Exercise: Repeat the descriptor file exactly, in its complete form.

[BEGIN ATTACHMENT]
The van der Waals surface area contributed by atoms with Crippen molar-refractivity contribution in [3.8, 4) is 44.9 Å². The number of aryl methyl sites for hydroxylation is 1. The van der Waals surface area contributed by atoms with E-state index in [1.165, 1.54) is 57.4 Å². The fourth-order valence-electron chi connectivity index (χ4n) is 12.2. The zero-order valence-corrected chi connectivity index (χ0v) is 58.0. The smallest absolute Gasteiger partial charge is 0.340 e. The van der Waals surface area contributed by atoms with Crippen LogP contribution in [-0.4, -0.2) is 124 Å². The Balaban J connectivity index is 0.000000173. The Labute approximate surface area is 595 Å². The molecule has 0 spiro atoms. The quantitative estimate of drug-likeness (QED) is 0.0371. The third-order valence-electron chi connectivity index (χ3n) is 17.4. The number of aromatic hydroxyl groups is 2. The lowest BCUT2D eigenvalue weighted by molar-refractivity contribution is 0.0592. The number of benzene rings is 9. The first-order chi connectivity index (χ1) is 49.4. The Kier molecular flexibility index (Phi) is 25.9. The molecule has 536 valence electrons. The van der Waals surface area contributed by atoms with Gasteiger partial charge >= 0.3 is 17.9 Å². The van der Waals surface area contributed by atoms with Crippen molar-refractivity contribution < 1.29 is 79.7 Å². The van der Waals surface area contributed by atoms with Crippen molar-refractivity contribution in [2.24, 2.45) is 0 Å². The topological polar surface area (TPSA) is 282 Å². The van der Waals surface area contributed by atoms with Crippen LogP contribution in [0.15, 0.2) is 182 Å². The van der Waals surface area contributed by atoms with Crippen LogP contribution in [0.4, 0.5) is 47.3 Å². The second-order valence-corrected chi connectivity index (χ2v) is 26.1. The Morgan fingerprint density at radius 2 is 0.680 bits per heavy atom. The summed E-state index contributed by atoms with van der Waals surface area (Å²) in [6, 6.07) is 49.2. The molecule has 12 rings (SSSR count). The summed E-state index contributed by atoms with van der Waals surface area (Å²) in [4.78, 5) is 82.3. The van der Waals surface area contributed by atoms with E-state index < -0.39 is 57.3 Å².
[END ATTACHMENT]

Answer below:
The van der Waals surface area contributed by atoms with Crippen molar-refractivity contribution in [3.8, 4) is 44.9 Å². The number of aryl methyl sites for hydroxylation is 1. The van der Waals surface area contributed by atoms with E-state index in [1.165, 1.54) is 57.4 Å². The fourth-order valence-electron chi connectivity index (χ4n) is 12.2. The zero-order valence-corrected chi connectivity index (χ0v) is 58.0. The smallest absolute Gasteiger partial charge is 0.340 e. The van der Waals surface area contributed by atoms with Crippen LogP contribution in [-0.4, -0.2) is 124 Å². The Balaban J connectivity index is 0.000000173. The Labute approximate surface area is 595 Å². The molecule has 0 spiro atoms. The quantitative estimate of drug-likeness (QED) is 0.0371. The third-order valence-electron chi connectivity index (χ3n) is 17.4. The number of aromatic hydroxyl groups is 2. The lowest BCUT2D eigenvalue weighted by molar-refractivity contribution is 0.0592. The number of benzene rings is 9. The first-order chi connectivity index (χ1) is 49.4. The Kier molecular flexibility index (Phi) is 25.9. The molecule has 536 valence electrons. The van der Waals surface area contributed by atoms with Gasteiger partial charge >= 0.3 is 17.9 Å². The van der Waals surface area contributed by atoms with Crippen molar-refractivity contribution < 1.29 is 79.7 Å². The van der Waals surface area contributed by atoms with Crippen molar-refractivity contribution in [2.24, 2.45) is 0 Å². The topological polar surface area (TPSA) is 282 Å². The van der Waals surface area contributed by atoms with Crippen LogP contribution in [0.15, 0.2) is 182 Å². The van der Waals surface area contributed by atoms with Crippen LogP contribution in [0.4, 0.5) is 47.3 Å². The second-order valence-corrected chi connectivity index (χ2v) is 26.1. The Morgan fingerprint density at radius 2 is 0.680 bits per heavy atom. The summed E-state index contributed by atoms with van der Waals surface area (Å²) in [6, 6.07) is 49.2. The molecule has 12 rings (SSSR count). The summed E-state index contributed by atoms with van der Waals surface area (Å²) in [4.78, 5) is 82.3. The van der Waals surface area contributed by atoms with E-state index < -0.39 is 57.3 Å².